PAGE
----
It has been assessed that the costs involved in providing the information you have requested will exceed the £600 limit. Under the terms of Section 12 of the Act we are not obliged to comply with this part of your request. However, if you would like to refine your request in order to try and bring it under the appropriate limit please let me know. For example, we might be able to more easily provide information on specific sites of interest.”

 We did refine our request.

“what MOD firing ranges and munitions burning grounds include wetland areas and which of these are SSSI sites?”
Though my original delayed request was to the DSTL and some of the 5 questions are yes or no answers, I would appreciate it if you could explain which of these questions have been deemed to push the threshold over the £600 limit in order that I can refine them further if needed. I trust that Defence Estates is in possession of this information?

The MOD replied again.

“I can confirm that the MOD holds information within the scope of your request.

Dealing with your second point first, each of the five questions posed in your original request could not be responded to within the appropriate cost limit as they are each dependent on the MOD being able to answer your first question – whether it could provide details of all sites, by location and whether they are located over wetland areas, where white phosphorus munitions had been fired in the UK by the British military. Regretably, such a list is not available and to provide it would require significant effort collating information on many sites from across the Department, greatly exceeding the appropriate cost limit.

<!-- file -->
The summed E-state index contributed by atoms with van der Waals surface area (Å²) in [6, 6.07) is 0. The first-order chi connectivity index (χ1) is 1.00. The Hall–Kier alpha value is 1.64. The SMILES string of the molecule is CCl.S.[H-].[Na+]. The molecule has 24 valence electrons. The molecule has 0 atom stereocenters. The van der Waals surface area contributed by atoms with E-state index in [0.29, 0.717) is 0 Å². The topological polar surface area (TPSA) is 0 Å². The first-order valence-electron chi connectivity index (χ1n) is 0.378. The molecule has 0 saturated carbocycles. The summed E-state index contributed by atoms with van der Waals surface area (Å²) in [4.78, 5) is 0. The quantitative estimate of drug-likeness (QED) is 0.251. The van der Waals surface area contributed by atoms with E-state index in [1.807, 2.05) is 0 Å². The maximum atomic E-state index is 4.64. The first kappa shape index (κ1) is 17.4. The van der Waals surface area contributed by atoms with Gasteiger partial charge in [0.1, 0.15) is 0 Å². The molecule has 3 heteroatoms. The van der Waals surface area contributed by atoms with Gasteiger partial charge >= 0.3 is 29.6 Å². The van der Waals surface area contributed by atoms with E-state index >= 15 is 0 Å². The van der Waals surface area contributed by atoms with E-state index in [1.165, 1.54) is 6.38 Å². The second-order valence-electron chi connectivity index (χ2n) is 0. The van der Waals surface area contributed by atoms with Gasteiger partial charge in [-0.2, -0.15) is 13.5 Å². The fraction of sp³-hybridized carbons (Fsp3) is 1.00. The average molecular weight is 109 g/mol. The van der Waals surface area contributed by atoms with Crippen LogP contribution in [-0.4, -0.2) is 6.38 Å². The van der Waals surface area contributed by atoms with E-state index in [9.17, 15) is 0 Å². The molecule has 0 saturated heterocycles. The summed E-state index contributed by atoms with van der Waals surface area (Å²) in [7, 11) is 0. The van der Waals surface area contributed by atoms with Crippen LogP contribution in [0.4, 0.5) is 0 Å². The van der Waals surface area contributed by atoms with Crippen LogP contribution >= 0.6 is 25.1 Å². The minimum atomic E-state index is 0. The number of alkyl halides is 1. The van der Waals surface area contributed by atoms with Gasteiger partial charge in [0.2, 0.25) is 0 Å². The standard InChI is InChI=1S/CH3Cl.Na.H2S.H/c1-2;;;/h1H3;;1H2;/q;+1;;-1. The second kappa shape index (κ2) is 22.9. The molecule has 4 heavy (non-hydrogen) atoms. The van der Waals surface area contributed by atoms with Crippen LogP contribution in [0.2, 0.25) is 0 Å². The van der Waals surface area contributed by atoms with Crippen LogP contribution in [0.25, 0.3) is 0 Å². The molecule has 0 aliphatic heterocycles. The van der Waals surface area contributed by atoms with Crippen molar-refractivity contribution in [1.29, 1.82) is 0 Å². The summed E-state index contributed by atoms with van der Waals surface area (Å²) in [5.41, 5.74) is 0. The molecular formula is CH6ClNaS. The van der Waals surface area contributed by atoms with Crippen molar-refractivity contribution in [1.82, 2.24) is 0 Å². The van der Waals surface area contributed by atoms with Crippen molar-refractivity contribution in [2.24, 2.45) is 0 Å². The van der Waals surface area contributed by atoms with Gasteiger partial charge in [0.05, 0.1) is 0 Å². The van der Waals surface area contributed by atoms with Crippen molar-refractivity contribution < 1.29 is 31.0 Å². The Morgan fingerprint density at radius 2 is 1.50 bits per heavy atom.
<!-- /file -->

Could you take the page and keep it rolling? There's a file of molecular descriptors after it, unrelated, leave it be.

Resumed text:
However, with regards to your refined request, I am able to provide you with the enclosed list of SSSIs on MOD land in the UK, broken down by country. Included within this list are Defence Training Estate (DTE) sites, including ranges, and DSTL sites. I am advised that almost every SSSI includes some areas of wetland, with those designated Ramsar sites (referred to in the enclosed list), being “Wetlands of International Importance”.

Of those sites on the enclosed list, I understand that the only ‘open burning’ facility is located at MOD Shoeburyness. If, however, after subsequent investigation I discover there maybe more of these facilities, I will of course write to you again.

The supplied list of SSSI MOD sites can be viewed HERE.


We have not been able to obtain a list of white phosphorus contaminated sites, but all those on the supplied list of SSSI sites are of potential contamination, and given that most of them by admission contain wetland areas, and also possible grazing animals where this material has been fired, then there must be some chance that p4 poisoning could have  occured at some point in time. It may be happening still at the sites identified in the previous request. In this request Castlemartin in Pembrokeshire and Larkhill in Wiltshire were identified as being fired in “dry impact areas”, but it is difficult to see how this would not stop potential run off contamination.

 Pendine in Carmarthenshire was also a former P4 site.

Unfortunately we do not know what work the British military have taken in terms of coming to terms with their “p4 footprint”, though we are glad that they claim not to fire over wetland areas, (at least in this country.)  Perhaps this needs some Parliamentary scrutiny to shed a bit more light on work that has been done to date in terms of remediating land that has been contaminated by P4; and it would be in the public interest to make this material available.